In response to Deputy McNamara’s Parliamentary Question, the HSE’s Acute Operations department says none of the six hospitals in the UL Hospitals Group will receive any of the 411 acute and 36 ICU beds scheduled to be opened this year subject to staffing and completion of some capital works.
“The provision of additional bed capacity on its own will not resolve the overcrowding problems at University Hospital Limerick (UHL), but the delivery of new acute, sub-acute and ICU beds should certainly be part of the solution,” stated Deputy McNamara, who described the exclusion of all six hospitals in Clare, Limerick, and north Tipperary as “disgraceful”.
Of the 36 new ICU beds targeted to open in 2022, 32 are in Dublin (Tallaght University Hospital – 12, Mater Misericordiae University Hospital – 16, St Vincent’s University Hospital – 3, St James’s Hospital – 1) with the remaining four scheduled to open at Cork University Hospital.
“UHL is the most consistently overcrowded hospital in the country having recorded 76,000 attendances in 2021, up 16% compared to 2020 and up 7% on 2019, and with 91 people on trolleys awaiting a bed there today,” said Deputy McNamara. “It is unbelievable therefore why the HSE has no plans to open any new beds this year at UHL, or at Ennis, Nenagh, Croom Orthopaedic, St. John’s and the Maternity hospitals.”
Deputy McNamara has questioned the effectiveness of the proposed strategic plan being developed by HIQA and UL Hospitals Group in relation to addressing capacity issues at UHL.
“The entire review process is being undermined when the provision of additional bed capacity in the Midwest is completely overlooked. Hospital management and staff appear to be firefighting on the issue of overcrowding as opposed to identifying and rectifying the issues that are causing the problem. Increasing bed capacity, while not a panacea, must be part of that solution as failure to do so will lead to a continuation of crippling overcrowding problems at UHL,” he explained.
Deputy McNamara says a full review of operations within the UL Hospitals Group is required if lasting solutions to the overcrowding issues are to be identified and implemented.
“Additional outside expertise and input mist be deployed in any strategic review of ongoing capacity issues at UHL as the process of undertaking internal reviews has delivered no measurable improvements to date. Overcrowding has in fact worsened in recent years,” he stated.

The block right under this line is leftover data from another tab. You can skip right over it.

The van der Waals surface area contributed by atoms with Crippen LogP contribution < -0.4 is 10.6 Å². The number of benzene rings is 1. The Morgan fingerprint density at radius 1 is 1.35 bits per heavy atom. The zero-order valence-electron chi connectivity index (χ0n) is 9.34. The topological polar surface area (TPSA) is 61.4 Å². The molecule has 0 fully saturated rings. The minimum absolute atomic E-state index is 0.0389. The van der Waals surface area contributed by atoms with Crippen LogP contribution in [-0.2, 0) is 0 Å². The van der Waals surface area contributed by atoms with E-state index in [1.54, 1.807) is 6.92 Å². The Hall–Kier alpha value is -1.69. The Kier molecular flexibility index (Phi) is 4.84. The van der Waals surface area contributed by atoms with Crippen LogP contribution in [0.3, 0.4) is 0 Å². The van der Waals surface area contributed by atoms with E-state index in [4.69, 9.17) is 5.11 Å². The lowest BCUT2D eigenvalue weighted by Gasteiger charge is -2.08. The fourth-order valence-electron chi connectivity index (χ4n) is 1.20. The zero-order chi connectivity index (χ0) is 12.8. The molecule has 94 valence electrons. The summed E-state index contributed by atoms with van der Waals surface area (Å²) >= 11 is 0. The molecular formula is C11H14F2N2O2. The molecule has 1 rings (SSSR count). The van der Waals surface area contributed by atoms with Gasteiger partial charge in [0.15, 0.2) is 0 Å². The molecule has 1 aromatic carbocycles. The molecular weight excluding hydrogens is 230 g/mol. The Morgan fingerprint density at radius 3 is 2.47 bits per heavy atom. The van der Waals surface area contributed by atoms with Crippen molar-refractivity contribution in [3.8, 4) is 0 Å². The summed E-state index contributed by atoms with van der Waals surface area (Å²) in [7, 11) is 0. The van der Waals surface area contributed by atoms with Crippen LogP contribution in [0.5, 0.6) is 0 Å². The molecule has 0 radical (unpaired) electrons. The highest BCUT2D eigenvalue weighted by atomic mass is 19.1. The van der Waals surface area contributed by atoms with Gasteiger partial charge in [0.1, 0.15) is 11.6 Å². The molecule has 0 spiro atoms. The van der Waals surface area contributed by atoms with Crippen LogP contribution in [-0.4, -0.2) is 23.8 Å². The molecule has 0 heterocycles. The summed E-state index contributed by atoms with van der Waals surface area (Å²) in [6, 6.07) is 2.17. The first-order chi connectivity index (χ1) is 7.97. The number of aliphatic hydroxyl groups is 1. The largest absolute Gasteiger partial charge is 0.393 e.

“HIQA has a limited remit and would not be able to put forward such recommendations as the upgrading of Ennis, Nenagh or St. Johns to Model 3 Hospitals. There needs to be an assessment of admission and discharge policies at UHL, as well as the impact of population growth on the demand for services within the UL Hospitals Group. There also needs to be a serious examination of why UL Hospitals Group is not receiving any of the hundreds of new acute and ICU beds scheduled to be opened nationwide this year,” concluded Deputy McNamara.
“The people of the Midwest continue to be failed by the HSE and by this government, despite repeated commitments by HSE officials and Ministers to address capacity issues in the region,” added Deputy McNamara.
Responding to Deputy McNamara’s Parliamentary Question, the HSE said, “As Part of the National Service Planning Programme for 2021 the HSE planned to open 1146 beds. Of these, 807 beds opened in 2021, with the remaining 339 scheduled to open in 2022 subject to staffing and completion of some capital works. In addition, a further 72 beds have been identified in the National Service Plan, of which the South South-West Hospital Group are examining the capital requirements for 24 beds in Cork University Hospital, and the Ireland East Group plan to open 47 beds in the Mater Hospital subject to staffing and the completion of capital works. This brings to 411 the number of acute beds expected to open in 2022. In addition, a further 36 ICU beds are also scheduled to open this year.”